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New species of stegosaur is oldest ever found

By Stephen Feller
New species of stegosaur is oldest ever found
Researchers at London's Natural History Museum determined that bones found in the mountains of Morocco come from the oldest stegosaur yet discovered, Adratiklit boulahfa. Photo courtesy of The Natural History Museum

Aug. 22 (UPI) -- Researchers have discovered a new dinosaur -- a previously unknown type of stegosaur -- in the mountains of Morocco.

Based on a few vertebrae and an upper arm bone, a team of researchers at London's Natural History Museum said Adratiklit boulahfa is the first stegosaur found in North Africa.

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The remains of the 186 million-year-old dinosaur, detailed in a paper published in the journal Gondwana Research, were found in the Middle Atlas Mountains in Morocco, an area that has not been studied for fossils very extensively, researchers said.

"Despite being from the African continent, our phylogenetic analysis indicated that, surprisingly, Adratiklit is more closely related to European stegosaurs than it is to the two genera known from Southern Africa," Tom Raven, a doctoral student who assisted with the analysis, said in a news release.

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The team said it recognized that the bones came from a stegosaur, but were surprised by where it came from. Most stegosaurs, a species of armored dinosaurs called thyreophorans, have come from Southern Africa, North America, Asia and Europe.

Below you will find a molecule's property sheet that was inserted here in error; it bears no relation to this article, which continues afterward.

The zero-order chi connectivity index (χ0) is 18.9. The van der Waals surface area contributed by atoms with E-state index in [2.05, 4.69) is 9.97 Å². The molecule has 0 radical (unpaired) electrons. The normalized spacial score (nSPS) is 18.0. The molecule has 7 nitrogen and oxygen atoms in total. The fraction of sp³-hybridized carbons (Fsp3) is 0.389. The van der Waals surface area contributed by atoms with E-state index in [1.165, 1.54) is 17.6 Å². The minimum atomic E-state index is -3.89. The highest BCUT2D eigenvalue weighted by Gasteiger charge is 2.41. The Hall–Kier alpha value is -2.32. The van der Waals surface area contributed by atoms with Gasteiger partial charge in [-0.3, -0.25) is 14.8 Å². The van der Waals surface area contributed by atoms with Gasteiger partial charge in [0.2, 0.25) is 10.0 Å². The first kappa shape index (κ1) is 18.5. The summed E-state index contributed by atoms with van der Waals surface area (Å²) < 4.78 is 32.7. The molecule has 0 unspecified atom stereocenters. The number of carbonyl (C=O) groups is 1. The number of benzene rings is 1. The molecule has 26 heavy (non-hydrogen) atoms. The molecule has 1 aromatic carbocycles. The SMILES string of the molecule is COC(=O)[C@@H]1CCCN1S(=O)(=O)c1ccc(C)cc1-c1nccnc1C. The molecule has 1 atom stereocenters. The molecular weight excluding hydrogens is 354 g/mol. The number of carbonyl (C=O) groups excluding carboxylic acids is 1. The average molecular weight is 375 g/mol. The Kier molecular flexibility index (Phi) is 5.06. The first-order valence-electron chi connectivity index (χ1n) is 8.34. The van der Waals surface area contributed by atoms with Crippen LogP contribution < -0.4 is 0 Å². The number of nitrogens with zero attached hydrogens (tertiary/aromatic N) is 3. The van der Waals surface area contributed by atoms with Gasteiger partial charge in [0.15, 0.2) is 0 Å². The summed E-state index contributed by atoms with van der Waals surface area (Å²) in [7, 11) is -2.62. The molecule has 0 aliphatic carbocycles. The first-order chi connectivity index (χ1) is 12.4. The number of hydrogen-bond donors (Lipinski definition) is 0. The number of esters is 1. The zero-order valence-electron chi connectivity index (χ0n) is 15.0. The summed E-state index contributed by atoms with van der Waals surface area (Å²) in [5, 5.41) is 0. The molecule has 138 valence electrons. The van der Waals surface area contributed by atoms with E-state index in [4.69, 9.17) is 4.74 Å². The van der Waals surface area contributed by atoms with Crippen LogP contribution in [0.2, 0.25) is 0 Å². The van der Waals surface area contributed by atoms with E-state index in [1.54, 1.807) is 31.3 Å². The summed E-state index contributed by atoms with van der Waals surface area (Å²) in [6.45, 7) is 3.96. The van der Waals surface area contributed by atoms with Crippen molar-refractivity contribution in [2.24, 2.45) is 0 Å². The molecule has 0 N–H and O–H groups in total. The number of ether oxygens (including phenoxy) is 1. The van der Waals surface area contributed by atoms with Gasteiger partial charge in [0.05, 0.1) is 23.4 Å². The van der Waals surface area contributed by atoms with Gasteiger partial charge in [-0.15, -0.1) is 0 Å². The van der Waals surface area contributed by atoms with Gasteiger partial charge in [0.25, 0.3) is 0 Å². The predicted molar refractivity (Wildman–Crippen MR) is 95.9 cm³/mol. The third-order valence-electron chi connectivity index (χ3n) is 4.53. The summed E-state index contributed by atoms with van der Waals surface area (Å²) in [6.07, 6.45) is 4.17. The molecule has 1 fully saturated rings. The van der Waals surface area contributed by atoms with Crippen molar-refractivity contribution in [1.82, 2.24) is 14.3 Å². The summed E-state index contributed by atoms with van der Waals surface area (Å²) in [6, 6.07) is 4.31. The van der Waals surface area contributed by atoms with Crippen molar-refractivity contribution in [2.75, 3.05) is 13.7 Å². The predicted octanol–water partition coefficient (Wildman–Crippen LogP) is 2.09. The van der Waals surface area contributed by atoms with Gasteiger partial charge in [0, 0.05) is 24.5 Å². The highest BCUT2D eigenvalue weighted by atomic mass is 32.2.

The new specimen, the researchers say, more closely resembles stegosaurs from Europe, rather than those in Southern Africa.

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"The discovery of Adratiklit boulahfa is particularly exciting as we have dated it to the middle Jurassic," said Dr. Susannah Maidment, a researcher at the museum. "Most known stegosaurs date from far later in the Jurassic period, making this the oldest definite stegosaur described and helping to increase our understanding of the evolution of this group of dinosaurs."

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When the Earth was divided into two supercontinents, Laurasia and Gondwana, most members of the thyreophorans were thought to have been in Laurasia -- because those lands are where most stegosaurs have been found.

The researchers say that, rather than their having been rare on those lands, it's possible they just have not been found yet because of geological factors and collection efforts.

"What is exciting about this is that there could be many more thyreophoran dinosaurs to find in places that until now have not been excavated," Maidment said.

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